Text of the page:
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The Toolbox assists you with planning and designing classes and expanding your own gender and diversity competencies.Alex used to be a member of Introvert Social, a Toronto-based group for self-described “introverts” who discover one another on the Web. “I’m not interested in online interaction; I want people to meet in person,” says Buxton, who discovered the club after splitting up with her fiancé, and credits it with helping rekindle her social life. It’s just where people log on to RSVP for the next event.” The event that Alex RSVP’d to was at Caffé Demetre, a sundae shop on Bloor Street West in The Kingsway that features fluorescent lighting, ’50s music and kitsch.“They started dating, and now neither of them are in our group anymore.” For a rising number of single Torontonians, fleeing the confines of cyberspace comes as a tremendous relief.A survey released last week by magazine claims “digital dating,” i.e., contacting someone through Facebook, Linked In or Twitter, has made us more promiscuous, and that 72% of women have snooped around the Facebook page of their boyfriend’s ex.There are no new reports about Alex and his waitress-girlfriend from Caffé Demetre — once they met, neither of them were ever heard from again — but Aimee Buxton is happy.“I met someone recently and he seems nice, but we’re kind of taking it slow,” she says.“It’s about time that people get back to looking into each other’s eyes,” says Ben Castanie, 28, the Frenchman who opened the hot spot with his girlfriend after assessing Toronto’s social scene.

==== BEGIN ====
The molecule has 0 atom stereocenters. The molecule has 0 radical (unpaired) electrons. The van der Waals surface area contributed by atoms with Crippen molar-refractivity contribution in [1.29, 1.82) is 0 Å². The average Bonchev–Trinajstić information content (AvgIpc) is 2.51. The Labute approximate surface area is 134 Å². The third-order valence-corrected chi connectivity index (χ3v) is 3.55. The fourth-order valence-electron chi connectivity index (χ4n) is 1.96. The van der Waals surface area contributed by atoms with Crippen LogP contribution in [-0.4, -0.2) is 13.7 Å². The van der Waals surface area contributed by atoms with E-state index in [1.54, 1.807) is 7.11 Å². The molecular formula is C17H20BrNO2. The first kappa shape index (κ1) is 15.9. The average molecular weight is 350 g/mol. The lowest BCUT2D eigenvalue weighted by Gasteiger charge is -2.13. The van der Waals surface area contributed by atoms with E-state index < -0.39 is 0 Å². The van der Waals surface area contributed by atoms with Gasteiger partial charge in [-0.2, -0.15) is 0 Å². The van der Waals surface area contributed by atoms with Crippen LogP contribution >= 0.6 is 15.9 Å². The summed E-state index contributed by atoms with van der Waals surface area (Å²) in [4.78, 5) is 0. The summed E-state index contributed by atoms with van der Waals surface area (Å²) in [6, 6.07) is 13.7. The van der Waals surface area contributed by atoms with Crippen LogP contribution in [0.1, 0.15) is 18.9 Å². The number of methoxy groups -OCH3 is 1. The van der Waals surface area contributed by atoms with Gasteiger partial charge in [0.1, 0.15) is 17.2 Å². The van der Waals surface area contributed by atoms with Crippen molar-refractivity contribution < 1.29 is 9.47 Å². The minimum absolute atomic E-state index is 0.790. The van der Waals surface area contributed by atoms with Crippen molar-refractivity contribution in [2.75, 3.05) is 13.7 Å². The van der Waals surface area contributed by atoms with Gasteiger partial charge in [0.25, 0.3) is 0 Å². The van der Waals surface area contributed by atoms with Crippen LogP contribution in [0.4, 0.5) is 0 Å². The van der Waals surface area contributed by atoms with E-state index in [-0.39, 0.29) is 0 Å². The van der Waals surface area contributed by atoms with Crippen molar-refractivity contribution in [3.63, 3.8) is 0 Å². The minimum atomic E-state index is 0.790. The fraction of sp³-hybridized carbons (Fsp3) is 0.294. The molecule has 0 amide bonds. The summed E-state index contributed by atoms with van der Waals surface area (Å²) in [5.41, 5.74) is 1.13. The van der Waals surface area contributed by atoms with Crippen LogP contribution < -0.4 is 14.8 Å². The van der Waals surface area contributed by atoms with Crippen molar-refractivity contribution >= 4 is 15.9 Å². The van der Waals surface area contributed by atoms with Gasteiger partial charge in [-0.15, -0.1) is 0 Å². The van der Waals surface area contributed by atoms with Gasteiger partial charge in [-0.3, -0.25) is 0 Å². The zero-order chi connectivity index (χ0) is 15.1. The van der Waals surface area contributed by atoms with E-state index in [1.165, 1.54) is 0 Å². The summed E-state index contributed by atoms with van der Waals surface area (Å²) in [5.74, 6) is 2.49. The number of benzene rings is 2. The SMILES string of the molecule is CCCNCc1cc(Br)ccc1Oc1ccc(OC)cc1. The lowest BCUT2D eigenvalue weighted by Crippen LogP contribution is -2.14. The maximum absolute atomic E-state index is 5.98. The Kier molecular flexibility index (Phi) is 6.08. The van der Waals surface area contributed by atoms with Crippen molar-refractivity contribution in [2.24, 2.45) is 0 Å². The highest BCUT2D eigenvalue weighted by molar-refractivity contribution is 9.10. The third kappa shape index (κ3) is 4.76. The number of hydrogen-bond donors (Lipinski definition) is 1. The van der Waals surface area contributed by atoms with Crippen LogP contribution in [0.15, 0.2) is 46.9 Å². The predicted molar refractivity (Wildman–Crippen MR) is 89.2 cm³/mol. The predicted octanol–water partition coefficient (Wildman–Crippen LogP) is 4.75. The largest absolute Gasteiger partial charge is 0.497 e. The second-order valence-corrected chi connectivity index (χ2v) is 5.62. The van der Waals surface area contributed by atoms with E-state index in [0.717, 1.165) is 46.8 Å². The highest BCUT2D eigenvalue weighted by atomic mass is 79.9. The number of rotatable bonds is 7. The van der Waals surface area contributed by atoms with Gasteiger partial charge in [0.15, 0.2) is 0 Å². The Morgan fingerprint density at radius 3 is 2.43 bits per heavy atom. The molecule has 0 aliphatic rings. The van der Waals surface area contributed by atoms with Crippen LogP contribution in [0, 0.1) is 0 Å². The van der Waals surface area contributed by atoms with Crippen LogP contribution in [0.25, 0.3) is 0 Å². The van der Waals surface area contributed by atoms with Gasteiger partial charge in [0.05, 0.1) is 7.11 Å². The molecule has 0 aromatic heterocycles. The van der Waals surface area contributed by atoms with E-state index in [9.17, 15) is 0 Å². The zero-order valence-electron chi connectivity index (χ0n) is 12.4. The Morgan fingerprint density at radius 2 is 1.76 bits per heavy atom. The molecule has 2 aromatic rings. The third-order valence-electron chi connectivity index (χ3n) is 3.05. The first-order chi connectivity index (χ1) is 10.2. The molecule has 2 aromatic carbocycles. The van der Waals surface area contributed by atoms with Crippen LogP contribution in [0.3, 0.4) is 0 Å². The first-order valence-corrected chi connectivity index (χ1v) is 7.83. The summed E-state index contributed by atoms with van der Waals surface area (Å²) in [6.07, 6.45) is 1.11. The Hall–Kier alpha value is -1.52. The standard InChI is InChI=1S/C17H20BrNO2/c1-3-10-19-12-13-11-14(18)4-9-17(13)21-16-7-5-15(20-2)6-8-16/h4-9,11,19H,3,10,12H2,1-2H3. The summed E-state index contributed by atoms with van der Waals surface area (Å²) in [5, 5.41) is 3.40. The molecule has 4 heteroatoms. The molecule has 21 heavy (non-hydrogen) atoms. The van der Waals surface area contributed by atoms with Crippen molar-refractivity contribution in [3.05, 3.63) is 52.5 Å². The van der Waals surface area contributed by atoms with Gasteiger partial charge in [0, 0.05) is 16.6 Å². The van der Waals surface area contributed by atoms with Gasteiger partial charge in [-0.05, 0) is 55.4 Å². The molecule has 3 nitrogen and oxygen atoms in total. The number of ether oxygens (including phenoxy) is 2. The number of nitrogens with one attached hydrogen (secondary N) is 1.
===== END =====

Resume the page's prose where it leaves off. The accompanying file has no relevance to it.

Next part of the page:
“Expectations can become the biggest barrier in dating,” Dr. “That’s why meeting in a comfortable, friendly environment obviously holds great appeal.” That appeal isn’t lost on Amanda Blakley, founder of The Society, a Toronto-based social group with 4,000 members and a minimal presence online.

“People rely on Facebook to communicate, which is tragic, and Skype is fake and the Internet is gross — I don’t believe in online dating at all,” says Carraway, who advises singles to look for love at activities they enjoy, which in her case means hitting Lee’s Palace or the Opera House to see shows.

“People need to get off the Internet and get out in the world.” The members of Introvert Social have been doing just that and the results seem to be paying dividends.

But as we trudge through the throes of winter and become awash in Valentine’s Day hype, singles are now logging off from their online dating sites — and seeking out the social equivalent of comfort food.

“I want to meet the man of my dreams in person, and I’d prefer him not to know a whole heck about me based on my profile on Facebook,” says Mika Bareket, owner of The Good Egg, a cookbook shop in Kensington Market that features popular meet-cute evening classes on everything from knife sharpening to wine appreciation 101.


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